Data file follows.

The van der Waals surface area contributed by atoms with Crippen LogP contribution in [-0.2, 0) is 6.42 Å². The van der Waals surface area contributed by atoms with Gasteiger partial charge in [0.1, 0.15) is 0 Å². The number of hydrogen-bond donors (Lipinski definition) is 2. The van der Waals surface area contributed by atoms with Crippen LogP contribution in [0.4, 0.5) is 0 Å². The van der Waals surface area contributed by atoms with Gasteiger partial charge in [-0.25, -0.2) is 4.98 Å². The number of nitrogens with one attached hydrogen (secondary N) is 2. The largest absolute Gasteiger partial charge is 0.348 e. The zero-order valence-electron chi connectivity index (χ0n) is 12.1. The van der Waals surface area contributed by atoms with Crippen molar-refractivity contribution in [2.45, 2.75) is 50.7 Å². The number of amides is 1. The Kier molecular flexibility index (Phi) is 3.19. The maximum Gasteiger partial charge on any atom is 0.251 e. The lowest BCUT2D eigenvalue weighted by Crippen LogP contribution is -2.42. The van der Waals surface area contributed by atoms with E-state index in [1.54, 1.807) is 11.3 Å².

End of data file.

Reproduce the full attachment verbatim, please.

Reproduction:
The van der Waals surface area contributed by atoms with Crippen LogP contribution in [-0.2, 0) is 6.42 Å². The van der Waals surface area contributed by atoms with Gasteiger partial charge in [0.1, 0.15) is 0 Å². The number of hydrogen-bond donors (Lipinski definition) is 2. The van der Waals surface area contributed by atoms with Crippen LogP contribution in [0.4, 0.5) is 0 Å². The van der Waals surface area contributed by atoms with Gasteiger partial charge in [-0.25, -0.2) is 4.98 Å². The number of nitrogens with one attached hydrogen (secondary N) is 2. The largest absolute Gasteiger partial charge is 0.348 e. The zero-order valence-electron chi connectivity index (χ0n) is 12.1. The van der Waals surface area contributed by atoms with Crippen molar-refractivity contribution in [2.45, 2.75) is 50.7 Å². The number of amides is 1. The Kier molecular flexibility index (Phi) is 3.19. The maximum Gasteiger partial charge on any atom is 0.251 e. The lowest BCUT2D eigenvalue weighted by Crippen LogP contribution is -2.42. The van der Waals surface area contributed by atoms with E-state index in [1.54, 1.807) is 11.3 Å².